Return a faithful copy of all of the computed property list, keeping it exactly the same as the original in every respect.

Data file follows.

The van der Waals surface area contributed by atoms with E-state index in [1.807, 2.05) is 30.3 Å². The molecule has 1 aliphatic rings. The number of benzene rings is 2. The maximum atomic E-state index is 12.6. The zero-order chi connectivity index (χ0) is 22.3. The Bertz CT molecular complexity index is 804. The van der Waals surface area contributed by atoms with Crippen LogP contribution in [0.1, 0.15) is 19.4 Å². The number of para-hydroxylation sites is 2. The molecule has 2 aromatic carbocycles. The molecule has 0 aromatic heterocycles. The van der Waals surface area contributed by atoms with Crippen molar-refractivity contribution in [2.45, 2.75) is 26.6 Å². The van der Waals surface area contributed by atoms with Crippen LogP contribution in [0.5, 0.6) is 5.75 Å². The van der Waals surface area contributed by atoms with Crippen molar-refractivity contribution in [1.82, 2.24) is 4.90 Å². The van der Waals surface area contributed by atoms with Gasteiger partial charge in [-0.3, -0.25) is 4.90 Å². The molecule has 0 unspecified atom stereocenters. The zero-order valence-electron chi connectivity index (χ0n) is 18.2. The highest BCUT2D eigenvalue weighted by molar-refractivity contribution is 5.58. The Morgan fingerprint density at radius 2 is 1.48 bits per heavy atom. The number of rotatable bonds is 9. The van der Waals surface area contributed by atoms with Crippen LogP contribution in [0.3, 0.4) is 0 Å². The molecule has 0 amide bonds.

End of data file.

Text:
The van der Waals surface area contributed by atoms with E-state index in [1.807, 2.05) is 30.3 Å². The molecule has 1 aliphatic rings. The number of benzene rings is 2. The maximum atomic E-state index is 12.6. The zero-order chi connectivity index (χ0) is 22.3. The Bertz CT molecular complexity index is 804. The van der Waals surface area contributed by atoms with Crippen LogP contribution in [0.1, 0.15) is 19.4 Å². The number of para-hydroxylation sites is 2. The molecule has 2 aromatic carbocycles. The molecule has 0 aromatic heterocycles. The van der Waals surface area contributed by atoms with Crippen molar-refractivity contribution in [2.45, 2.75) is 26.6 Å². The van der Waals surface area contributed by atoms with Crippen LogP contribution in [0.5, 0.6) is 5.75 Å². The van der Waals surface area contributed by atoms with Crippen molar-refractivity contribution in [1.82, 2.24) is 4.90 Å². The van der Waals surface area contributed by atoms with Gasteiger partial charge in [-0.3, -0.25) is 4.90 Å². The molecule has 0 unspecified atom stereocenters. The zero-order valence-electron chi connectivity index (χ0n) is 18.2. The highest BCUT2D eigenvalue weighted by molar-refractivity contribution is 5.58. The Morgan fingerprint density at radius 2 is 1.48 bits per heavy atom. The number of rotatable bonds is 9. The van der Waals surface area contributed by atoms with Crippen LogP contribution in [0.3, 0.4) is 0 Å². The molecule has 0 amide bonds.